It is the History of Herkimer County by Nathaniel S. Benton, 1856.
Benton writes, "One of the strongest inducements that led me to undertake the task which I have now completed, was to correct as far as I could, some of the grave, and it seemed to me manifest errors or mistakes, which found their way into published works of supposed authenticity, in regard to General Nicholas Herkimer and his family. No author ever spoke of him, to my knowledge, as a brilliantly great man, and no one can with justice or propriety deny that he was a brave and good man; firmly devoted to the provincial cause and American freedom. If a cloud appeared in the distance to hang over him, growing out of the fact that some members of the family were hostile to the movements of the colonists, could it be any fault of his, unless he had the ability to control them, and failed to exert it? But let it be remembered that other members of the same family who survivedthe General, devoted themselves in the future progress of the war, with zeal and courage in defense of the country."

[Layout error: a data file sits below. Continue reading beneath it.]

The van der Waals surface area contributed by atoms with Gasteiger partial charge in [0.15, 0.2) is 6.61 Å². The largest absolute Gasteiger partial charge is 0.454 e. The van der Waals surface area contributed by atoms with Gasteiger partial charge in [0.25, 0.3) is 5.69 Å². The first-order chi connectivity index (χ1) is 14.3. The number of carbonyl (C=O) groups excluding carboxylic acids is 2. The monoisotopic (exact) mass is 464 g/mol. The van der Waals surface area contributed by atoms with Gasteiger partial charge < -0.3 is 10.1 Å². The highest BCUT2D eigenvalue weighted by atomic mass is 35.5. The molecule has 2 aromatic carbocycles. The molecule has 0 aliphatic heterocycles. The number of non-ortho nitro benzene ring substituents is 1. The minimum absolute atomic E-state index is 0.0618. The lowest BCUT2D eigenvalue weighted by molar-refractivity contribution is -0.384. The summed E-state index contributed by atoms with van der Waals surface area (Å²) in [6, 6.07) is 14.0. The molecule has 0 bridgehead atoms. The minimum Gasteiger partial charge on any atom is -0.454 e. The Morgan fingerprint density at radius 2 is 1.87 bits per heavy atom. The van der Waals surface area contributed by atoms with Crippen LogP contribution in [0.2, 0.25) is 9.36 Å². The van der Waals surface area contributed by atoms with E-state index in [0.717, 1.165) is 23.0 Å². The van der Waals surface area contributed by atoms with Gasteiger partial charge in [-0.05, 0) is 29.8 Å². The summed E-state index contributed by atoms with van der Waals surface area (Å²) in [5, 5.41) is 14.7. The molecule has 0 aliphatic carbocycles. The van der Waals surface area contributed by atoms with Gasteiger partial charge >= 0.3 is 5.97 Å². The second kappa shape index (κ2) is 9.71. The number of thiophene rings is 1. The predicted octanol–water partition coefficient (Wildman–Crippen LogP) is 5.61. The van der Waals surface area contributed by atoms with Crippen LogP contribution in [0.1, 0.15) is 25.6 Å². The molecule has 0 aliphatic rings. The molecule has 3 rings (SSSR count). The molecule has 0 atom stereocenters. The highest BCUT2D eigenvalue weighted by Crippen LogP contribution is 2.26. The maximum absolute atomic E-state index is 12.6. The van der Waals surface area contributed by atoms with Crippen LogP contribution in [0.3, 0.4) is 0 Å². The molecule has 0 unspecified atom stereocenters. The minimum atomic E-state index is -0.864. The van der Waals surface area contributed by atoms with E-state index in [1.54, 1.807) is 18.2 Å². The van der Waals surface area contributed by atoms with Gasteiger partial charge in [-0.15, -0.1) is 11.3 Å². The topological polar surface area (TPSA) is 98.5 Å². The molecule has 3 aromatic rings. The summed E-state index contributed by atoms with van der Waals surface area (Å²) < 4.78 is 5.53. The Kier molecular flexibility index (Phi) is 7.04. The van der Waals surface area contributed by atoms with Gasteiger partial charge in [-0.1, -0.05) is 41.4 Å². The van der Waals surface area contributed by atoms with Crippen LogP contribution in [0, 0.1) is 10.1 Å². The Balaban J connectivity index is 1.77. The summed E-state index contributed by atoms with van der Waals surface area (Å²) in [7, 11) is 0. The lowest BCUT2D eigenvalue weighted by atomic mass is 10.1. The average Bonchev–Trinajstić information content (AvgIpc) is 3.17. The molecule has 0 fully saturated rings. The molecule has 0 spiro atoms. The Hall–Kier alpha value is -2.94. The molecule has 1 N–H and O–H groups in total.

Further down: "We are not only able to name the first European settlers, the pioneers of the upper valley, but we can trace the descendants of most of them, as being still inhabitants of the county, while some of those families, from emigration or othercauses have become entirely extinct, and the name is no longer known among us. Although there now are numerous descendants of the female branch of the Herkimer family in the county, it is believedthere is not, at this time, one inhabitant in it bearing that name."
So we may have to contact the Herkimer Home Historic for lists of Herkimer descendants, and I'm going to check Ontario and Quebec, too, as it sounds as if many of these folks headed north. Certainly there were NO Herkimers listed in the Herkimer County Directory of 1869-70, and I feel certain they are all related.